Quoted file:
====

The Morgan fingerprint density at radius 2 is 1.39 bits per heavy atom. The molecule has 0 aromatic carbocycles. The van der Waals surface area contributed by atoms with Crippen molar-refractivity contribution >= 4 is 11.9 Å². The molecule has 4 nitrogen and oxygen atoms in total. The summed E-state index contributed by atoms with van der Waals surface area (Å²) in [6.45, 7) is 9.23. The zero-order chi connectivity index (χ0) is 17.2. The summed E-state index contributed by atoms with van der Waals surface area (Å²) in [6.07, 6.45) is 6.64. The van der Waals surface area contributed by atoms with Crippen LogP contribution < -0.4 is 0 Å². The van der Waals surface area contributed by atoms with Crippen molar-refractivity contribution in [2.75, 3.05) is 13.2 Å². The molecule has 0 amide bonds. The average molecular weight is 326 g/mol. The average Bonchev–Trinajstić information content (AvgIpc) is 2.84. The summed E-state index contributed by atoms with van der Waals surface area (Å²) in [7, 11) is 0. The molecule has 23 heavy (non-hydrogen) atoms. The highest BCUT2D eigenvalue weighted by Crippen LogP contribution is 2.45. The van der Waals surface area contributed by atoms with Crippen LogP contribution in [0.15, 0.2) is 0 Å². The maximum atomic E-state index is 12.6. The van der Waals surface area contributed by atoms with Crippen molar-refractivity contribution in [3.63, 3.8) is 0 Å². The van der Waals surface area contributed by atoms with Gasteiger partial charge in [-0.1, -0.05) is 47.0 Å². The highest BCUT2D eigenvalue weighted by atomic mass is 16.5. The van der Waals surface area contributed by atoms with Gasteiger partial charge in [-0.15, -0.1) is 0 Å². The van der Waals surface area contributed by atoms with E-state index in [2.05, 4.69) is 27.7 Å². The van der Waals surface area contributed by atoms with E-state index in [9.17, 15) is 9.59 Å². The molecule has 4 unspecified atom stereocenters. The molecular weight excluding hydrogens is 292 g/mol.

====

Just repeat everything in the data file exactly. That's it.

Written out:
The Morgan fingerprint density at radius 2 is 1.39 bits per heavy atom. The molecule has 0 aromatic carbocycles. The van der Waals surface area contributed by atoms with Crippen molar-refractivity contribution >= 4 is 11.9 Å². The molecule has 4 nitrogen and oxygen atoms in total. The summed E-state index contributed by atoms with van der Waals surface area (Å²) in [6.45, 7) is 9.23. The zero-order chi connectivity index (χ0) is 17.2. The summed E-state index contributed by atoms with van der Waals surface area (Å²) in [6.07, 6.45) is 6.64. The van der Waals surface area contributed by atoms with Crippen LogP contribution < -0.4 is 0 Å². The van der Waals surface area contributed by atoms with Crippen molar-refractivity contribution in [2.75, 3.05) is 13.2 Å². The molecule has 0 amide bonds. The average molecular weight is 326 g/mol. The average Bonchev–Trinajstić information content (AvgIpc) is 2.84. The summed E-state index contributed by atoms with van der Waals surface area (Å²) in [7, 11) is 0. The molecule has 23 heavy (non-hydrogen) atoms. The highest BCUT2D eigenvalue weighted by Crippen LogP contribution is 2.45. The van der Waals surface area contributed by atoms with Crippen LogP contribution in [0.15, 0.2) is 0 Å². The maximum atomic E-state index is 12.6. The van der Waals surface area contributed by atoms with Crippen molar-refractivity contribution in [3.63, 3.8) is 0 Å². The van der Waals surface area contributed by atoms with Gasteiger partial charge in [-0.1, -0.05) is 47.0 Å². The highest BCUT2D eigenvalue weighted by atomic mass is 16.5. The van der Waals surface area contributed by atoms with Gasteiger partial charge in [-0.15, -0.1) is 0 Å². The van der Waals surface area contributed by atoms with E-state index in [2.05, 4.69) is 27.7 Å². The van der Waals surface area contributed by atoms with E-state index in [9.17, 15) is 9.59 Å². The molecule has 4 unspecified atom stereocenters. The molecular weight excluding hydrogens is 292 g/mol.